Wed | Aug 16, 2017

Editorial | When money breeds evil

Published:Saturday | December 10, 2016 | 12:00 AM

The plea for peace from local entertainers from the stage in Montego Bay last weekend will, hopefully, not fall on deaf ears. Their outrage, though late in coming, should spur other vocal groups to come forward and take a stand. Now is the time for citizens to bolster peace efforts, for we seem to have run out of options.

Blame for the blood that has been running in the streets of Montego Bay and its environs has been placed on the lottery scam. Many difficult questions arise from this. What have we become? Are there politicians and police personnel who have helped this criminal activity to fester and take root? Who is responsible for this mayhem that is playing out in St James and various other parishes at this? And how will it end?

For several years, some persons have enjoyed the fruits of this evil scheme, which is designed to scam overseas residents of their cash. Money flowed in various directions to construct multi-storey buildings and to secure high-end luxury vehicles and designer clothing as many enjoyed and shared the loot they so mercilessly extracted from their victims.

With our mad-gun culture, it was inevitable that scamming funds would be used to buy guns and ammunition. And as the guns were turned on citizens, the Second City, Montego Bay, and other parts of St James were changed forever. The mayhem and killings have the police and others searching for solutions. The plain truth is that no police action, no political decree can save the day because change must come from within these very communities.

 

Collaborators culpable

 

The citizens who remain silent, the business people who knowingly transact business with scammers, and the police who protect the criminals can never wash their hands of their responsibility. It is instructive that the majority of those drawn into the lottery scam are unemployed young men. It's easy to make the connection between economic deprivation and criminality. They see the lottery scam as the thing that will give them financial power, and they are seizing it. Having money in hand and plenty of it is, therefore, the total objective. But at what cost?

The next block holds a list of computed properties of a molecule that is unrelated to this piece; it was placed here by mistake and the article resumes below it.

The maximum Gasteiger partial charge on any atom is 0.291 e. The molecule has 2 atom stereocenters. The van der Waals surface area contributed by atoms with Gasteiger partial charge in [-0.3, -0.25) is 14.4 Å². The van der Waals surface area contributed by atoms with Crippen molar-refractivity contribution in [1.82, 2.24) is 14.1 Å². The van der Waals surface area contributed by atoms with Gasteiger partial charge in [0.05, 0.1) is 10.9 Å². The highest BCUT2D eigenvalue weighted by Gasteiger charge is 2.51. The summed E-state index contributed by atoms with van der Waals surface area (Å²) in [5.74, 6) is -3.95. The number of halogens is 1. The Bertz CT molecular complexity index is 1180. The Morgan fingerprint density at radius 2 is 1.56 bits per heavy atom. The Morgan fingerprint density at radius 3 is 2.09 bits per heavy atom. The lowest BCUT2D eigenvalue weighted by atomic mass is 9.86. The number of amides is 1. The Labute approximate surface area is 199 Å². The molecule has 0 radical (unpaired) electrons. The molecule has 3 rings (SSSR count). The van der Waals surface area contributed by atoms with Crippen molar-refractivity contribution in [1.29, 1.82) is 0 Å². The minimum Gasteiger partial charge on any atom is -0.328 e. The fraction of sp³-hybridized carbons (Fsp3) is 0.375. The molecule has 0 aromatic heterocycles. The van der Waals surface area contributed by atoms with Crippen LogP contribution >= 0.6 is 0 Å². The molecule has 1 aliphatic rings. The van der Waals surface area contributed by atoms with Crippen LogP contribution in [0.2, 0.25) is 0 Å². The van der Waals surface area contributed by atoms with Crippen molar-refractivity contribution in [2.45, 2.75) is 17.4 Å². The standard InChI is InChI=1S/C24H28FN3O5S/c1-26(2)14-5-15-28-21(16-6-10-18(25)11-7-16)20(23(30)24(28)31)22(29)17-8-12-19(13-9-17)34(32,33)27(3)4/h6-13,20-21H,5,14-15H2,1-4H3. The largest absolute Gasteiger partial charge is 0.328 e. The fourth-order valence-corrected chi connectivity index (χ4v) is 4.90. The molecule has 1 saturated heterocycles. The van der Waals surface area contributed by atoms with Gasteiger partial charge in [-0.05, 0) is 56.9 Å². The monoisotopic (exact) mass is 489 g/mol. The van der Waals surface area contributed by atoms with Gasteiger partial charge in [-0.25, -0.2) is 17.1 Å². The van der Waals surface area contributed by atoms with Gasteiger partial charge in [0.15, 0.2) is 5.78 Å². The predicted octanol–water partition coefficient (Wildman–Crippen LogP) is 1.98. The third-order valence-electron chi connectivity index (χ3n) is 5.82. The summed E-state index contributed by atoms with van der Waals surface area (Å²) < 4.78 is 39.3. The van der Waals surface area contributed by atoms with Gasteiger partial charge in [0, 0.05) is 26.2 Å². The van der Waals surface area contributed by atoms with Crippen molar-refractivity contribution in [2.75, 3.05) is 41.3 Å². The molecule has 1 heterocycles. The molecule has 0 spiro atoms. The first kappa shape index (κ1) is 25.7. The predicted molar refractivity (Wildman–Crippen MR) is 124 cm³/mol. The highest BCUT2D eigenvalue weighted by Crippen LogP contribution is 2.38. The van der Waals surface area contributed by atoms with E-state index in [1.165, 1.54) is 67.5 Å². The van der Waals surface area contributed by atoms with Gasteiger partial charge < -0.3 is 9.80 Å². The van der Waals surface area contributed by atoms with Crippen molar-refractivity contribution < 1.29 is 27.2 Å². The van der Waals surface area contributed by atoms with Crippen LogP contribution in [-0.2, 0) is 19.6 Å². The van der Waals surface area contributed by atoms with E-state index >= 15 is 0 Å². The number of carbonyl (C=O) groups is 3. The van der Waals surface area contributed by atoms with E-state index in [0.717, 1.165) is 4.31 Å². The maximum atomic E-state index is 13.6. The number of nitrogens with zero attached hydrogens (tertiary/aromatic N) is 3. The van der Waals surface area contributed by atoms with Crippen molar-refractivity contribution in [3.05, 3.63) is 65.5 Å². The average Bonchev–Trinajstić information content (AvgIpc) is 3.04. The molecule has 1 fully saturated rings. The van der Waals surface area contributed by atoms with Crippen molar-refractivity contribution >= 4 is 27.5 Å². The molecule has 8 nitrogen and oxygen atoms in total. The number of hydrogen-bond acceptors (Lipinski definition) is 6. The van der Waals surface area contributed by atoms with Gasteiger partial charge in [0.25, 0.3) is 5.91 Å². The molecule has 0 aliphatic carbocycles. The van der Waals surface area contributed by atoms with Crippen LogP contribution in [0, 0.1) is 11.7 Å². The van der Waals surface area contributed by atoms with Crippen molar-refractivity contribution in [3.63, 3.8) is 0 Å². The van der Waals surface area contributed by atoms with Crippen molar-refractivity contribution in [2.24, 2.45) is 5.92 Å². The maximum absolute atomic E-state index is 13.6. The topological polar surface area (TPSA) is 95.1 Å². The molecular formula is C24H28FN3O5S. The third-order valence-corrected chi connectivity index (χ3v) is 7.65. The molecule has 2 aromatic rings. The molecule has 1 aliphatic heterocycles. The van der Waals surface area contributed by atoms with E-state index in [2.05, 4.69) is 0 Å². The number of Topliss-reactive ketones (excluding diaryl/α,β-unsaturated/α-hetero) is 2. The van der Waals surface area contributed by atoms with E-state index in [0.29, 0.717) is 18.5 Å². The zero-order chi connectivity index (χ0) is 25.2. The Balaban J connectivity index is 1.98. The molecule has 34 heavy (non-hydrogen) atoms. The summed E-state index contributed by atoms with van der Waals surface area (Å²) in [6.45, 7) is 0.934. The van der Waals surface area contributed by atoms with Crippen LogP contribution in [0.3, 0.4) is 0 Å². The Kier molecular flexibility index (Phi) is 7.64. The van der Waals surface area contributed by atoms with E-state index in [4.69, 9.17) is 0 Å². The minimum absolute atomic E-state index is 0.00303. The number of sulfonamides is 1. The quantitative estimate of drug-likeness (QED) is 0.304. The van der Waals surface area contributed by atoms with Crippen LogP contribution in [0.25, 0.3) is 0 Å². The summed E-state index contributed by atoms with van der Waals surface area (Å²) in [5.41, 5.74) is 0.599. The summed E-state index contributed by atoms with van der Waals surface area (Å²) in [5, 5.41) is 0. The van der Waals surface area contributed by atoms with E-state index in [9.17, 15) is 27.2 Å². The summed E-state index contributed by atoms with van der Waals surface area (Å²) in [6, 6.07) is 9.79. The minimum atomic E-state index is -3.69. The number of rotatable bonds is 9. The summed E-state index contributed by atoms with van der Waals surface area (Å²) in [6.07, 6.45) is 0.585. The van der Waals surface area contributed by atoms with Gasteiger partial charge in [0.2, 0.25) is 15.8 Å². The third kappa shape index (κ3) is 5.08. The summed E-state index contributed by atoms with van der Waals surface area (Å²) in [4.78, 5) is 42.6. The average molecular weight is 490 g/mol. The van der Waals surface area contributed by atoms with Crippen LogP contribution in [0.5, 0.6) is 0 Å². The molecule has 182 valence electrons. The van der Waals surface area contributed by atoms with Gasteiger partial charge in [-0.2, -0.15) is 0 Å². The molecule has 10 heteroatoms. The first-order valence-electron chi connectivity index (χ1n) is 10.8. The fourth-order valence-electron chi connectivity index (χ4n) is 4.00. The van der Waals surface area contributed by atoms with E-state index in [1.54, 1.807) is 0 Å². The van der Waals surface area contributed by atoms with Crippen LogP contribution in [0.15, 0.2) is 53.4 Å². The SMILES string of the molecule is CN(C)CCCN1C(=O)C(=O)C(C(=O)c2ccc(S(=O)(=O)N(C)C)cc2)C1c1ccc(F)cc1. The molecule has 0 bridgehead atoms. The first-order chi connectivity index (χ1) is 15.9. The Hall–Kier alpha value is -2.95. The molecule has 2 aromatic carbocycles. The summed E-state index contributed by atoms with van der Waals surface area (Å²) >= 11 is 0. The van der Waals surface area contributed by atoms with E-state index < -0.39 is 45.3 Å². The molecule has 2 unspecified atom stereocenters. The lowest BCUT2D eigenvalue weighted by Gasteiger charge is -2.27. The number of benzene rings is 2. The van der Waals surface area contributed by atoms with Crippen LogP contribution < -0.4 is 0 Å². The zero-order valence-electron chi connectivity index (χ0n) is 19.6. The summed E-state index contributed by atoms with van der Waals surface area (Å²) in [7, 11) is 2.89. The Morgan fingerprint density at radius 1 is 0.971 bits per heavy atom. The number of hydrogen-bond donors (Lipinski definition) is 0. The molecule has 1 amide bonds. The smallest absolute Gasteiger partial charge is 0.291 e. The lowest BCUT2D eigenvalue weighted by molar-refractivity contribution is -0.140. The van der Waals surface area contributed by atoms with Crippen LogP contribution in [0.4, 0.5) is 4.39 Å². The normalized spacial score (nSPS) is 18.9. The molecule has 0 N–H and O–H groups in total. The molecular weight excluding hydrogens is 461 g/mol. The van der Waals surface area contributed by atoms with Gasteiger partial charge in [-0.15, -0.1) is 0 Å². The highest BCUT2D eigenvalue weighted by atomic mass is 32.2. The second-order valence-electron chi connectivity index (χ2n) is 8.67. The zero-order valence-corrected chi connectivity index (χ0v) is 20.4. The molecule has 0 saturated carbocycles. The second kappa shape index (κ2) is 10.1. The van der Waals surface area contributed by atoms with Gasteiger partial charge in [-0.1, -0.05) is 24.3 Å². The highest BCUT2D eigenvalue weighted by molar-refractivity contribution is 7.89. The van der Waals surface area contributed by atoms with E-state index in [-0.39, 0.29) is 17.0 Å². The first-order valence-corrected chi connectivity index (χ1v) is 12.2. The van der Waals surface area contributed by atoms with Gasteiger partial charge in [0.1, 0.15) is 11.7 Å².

On the flip side, we see that the majority of those killed as a consequence of the scam are also young men. Horror stories abound of entire families being wiped out because of some kind of involvement in the scam. The direct negative effects of the lottery scam are evident, and there are also indirect costs such as additional state resources to investigate and apprehend the offenders. Crowded court lists have been made worse with lottery scam cases. Added to this is the horrible scar that these activities have left on Jamaica's reputation.

Not even children are safe in these communities. They are subjected to attacks, and often, their education is disrupted because it has become too risky to venture outdoors. Surely, that is an awful price to pay for condoning criminality in the first place.

Trust building and dialogue is where Jamaica needs to begin to repair the breach. This is where community policing becomes important, for although crime is a national problem, it is felt even more acutely at the community level. Jobs, better housing, and more opportunities for the youth must go hand in hand with policing strategies. Working with the community and important stakeholders such as entertainers and civic organisations, the Government has to consider aggressive anti-poverty strategies to tackle the decay in neighbourhoods affected by violence. It has been talked about repeatedly, but we have been short on action.